Iran’s foreign minister said the country would begin suspending more of its commitments under the 2015 nuclear deal between Tehran and world powers on September 6.
“The third phase (of freezing nuclear obligations) will start on September 6,” Mohammad Javad Zarif said in an interview with the Sueddeutsche Zeitung newspaper published on Tuesday.
The first phase started on May 8 and the second phase on July 7. Tehran has rowed back on its nuclear commitments twice in compliance with articles 26 and 36 of the 2015 deal, known as the Joint Comprehensive Plan of Action (JCPOA).
He added that Iran would reconsider its upcoming decision if it reaches an agreement with Europe and the European side starts implementing it.
Iran and the Group 5+1 (Russia, China, US, Britain, France, and Germany) on July 14, 2015, reached a conclusion over the text of the JCPOA.
The accord took effect in January 2016 and was supposed to terminate all nuclear-related sanctions against Iran all at once, but its implementation was hampered by the US policies and its eventual withdrawal from the deal.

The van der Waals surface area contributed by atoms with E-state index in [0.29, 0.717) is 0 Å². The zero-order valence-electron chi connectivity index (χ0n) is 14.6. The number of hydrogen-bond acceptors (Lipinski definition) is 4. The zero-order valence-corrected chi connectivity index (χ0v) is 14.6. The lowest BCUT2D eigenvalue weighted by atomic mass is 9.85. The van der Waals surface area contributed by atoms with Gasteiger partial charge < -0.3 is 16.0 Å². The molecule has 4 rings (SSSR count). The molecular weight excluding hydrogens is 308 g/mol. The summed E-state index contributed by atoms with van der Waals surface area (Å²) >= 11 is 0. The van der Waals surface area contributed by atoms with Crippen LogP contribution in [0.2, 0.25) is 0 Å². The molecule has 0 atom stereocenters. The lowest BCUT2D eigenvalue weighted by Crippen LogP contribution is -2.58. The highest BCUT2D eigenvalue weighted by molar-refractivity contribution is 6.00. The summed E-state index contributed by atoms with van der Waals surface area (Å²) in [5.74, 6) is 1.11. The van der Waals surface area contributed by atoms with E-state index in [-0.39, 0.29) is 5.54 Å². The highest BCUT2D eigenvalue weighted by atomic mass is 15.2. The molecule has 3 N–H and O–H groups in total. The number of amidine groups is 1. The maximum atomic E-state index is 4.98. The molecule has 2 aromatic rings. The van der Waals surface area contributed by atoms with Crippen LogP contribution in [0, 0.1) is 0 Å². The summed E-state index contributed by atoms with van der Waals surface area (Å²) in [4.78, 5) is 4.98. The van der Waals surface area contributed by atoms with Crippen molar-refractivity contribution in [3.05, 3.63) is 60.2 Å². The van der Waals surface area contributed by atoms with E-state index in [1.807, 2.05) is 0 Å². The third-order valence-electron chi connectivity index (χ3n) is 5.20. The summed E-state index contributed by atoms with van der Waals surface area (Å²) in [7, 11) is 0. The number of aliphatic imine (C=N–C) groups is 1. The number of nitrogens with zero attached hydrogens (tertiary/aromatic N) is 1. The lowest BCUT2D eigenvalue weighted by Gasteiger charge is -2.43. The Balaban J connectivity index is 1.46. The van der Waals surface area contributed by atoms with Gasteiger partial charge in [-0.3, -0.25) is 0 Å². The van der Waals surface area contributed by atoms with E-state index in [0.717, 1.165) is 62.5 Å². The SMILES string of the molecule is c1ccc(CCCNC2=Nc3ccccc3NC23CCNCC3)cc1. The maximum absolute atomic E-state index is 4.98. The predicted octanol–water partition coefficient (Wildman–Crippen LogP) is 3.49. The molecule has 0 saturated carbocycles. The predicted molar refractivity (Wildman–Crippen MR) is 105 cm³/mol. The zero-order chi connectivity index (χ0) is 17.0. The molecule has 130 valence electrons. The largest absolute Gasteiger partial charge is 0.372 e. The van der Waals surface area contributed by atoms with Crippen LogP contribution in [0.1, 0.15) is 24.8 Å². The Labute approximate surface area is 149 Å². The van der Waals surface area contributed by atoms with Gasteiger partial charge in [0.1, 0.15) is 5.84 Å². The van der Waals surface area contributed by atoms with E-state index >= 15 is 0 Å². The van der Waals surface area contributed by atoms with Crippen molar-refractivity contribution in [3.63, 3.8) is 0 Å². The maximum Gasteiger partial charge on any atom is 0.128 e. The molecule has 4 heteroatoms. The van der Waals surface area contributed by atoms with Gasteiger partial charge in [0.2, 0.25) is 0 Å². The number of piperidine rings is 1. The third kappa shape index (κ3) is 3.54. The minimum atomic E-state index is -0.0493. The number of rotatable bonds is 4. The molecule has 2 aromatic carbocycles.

On May 8, 2018, US President Donald Trump pulled his country out of the nuclear accord.
Following the US withdrawal, Iran and the remaining parties launched talks to save the deal.
However, the EU’s failure to ensure Iran’s economic interests forced Tehran to stop honoring certain commitments, including an unlimited rise in the stockpile of enriched uranium.
A spokesman for the Atomic Energy Organization of Iran (AEOI) Behrouz Kamalvandi said recently that the country’s enriched uranium stockpile has reached 360 to 370 kilograms.